- "The same allegations are made as to all the other volumes which have been published; that the entry was made in the clerk's office and notice given by publication in a newspaper, before the publication of each volume; and that a copy of each volume was deposited in the department of state.
- "The complainants charge, that the defendants have lately published and sold, or caused to be sold, a volume called Condensed Reports of Cases in the Supreme Court of the United States, containing the whole series of the decisions of the court from its organization to the commencement of Peters's Reports at January term 1827. That this volume contains, without any material abbreviation or alteration, all the reports of cases in the said first volume of Wheaton's Reports, and that the publication and sale thereof is a direct violation of the complainants' rights, and an injunction, &c. is prayed.
The defendants in their answer deny that their publication was an infringement of the complainants' copyyright, if any they had; and further deny that they had any such right, they not having complied with all the requisites to the vesting of such right under the acts of congress."
The bill of the complainants was dismissed by the decree of the circuit court; and they appealed to this court.[*]
The case was argued by Mr Paine and Mr Webster, for the appellants; and by Mr Ingersoll, by a printed argument, and Mr Sergeant, for the defendants.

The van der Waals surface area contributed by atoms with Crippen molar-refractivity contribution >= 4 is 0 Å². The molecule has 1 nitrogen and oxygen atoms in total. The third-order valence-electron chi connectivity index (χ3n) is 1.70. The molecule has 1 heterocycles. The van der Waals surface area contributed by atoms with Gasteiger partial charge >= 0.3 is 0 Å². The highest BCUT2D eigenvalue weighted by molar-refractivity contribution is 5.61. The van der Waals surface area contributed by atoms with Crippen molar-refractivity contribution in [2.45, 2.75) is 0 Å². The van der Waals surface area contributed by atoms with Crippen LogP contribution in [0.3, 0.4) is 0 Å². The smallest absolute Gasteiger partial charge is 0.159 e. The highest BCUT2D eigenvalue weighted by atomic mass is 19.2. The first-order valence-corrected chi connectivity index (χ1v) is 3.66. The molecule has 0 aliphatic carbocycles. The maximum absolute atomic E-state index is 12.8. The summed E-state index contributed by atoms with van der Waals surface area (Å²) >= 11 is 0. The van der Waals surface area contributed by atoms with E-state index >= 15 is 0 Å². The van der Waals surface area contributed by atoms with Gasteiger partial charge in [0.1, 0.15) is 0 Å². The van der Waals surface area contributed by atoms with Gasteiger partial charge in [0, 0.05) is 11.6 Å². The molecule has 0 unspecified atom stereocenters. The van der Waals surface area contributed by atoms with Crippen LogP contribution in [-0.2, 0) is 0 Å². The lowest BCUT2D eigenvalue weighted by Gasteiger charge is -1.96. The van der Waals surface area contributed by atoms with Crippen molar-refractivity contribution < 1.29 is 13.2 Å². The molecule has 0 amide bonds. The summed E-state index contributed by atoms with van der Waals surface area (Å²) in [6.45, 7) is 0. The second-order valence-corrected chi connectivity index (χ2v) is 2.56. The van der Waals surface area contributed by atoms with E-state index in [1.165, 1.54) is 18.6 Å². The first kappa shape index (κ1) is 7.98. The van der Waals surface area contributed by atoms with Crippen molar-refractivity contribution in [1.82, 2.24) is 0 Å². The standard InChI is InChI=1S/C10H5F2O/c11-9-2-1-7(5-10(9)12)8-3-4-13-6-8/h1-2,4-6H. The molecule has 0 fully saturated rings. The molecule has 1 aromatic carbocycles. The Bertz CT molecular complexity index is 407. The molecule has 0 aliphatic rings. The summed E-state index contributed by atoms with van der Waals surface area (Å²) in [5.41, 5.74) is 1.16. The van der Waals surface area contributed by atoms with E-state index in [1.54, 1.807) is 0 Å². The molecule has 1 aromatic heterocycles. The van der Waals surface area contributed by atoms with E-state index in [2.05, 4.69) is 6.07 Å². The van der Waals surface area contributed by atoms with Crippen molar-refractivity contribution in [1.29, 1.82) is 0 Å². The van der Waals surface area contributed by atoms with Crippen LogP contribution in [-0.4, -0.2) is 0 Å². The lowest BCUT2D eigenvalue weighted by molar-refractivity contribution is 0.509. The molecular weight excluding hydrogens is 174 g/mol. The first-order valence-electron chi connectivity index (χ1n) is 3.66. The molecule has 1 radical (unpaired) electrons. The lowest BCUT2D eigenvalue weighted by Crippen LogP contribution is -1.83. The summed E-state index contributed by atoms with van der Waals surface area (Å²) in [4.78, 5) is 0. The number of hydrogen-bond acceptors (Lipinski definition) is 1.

This cause came on to be heard on the transcript of the record from the circuit court of the United States for the eastern district of Pennsylvania, and was argued by counsel; on consideration whereof, it is ordered, adjudged and decreed by this court, that the judgment and decree of the said circuit court, in this cause be, and the same is hereby reversed, and that this cause be, and the same is hereby remanded to the said circuit court, with directions to that court, to order an issue of facts to be examined and tried by a jury, at the bar of said court, upon this point, whether the said Wheaton, as author, or any other person as proprietor, had complied with the requisites prescribed by the third and fourth sections of the said act of congress, passed the 31st day of May 1790, in regard to the volumes of Wheaton's Reports, in the said bill mentioned, or in regard to one or more of them, in the following particulars, viz. whether the said Wheaton or proprietor did, within two months from the date of the recording thereof in the clerk's office of the district court, cause a copy of the said record to be published in one or more of the newspapers printed in the resident states, for four weeks; and whether the [p699] said Wheaton or the proprietor, after the publishing thereof, did deliver or cause to be delivered to the secretary of state of the United States, a copy of the same, to be preserved in his office, according to the provisions of the said third and fourth sections of the said act, and that such further proceedings be had therein, as to law and justice may appertain, and in conformity to the opinion of this court.
*^ The case was decided in the circuit court by Judge HOPKINSON, Mr Justice BALDWIN having been absent on the argument and decision thereof. The opinion of Judge Hopkinson is inserted in the Appendix, No. II.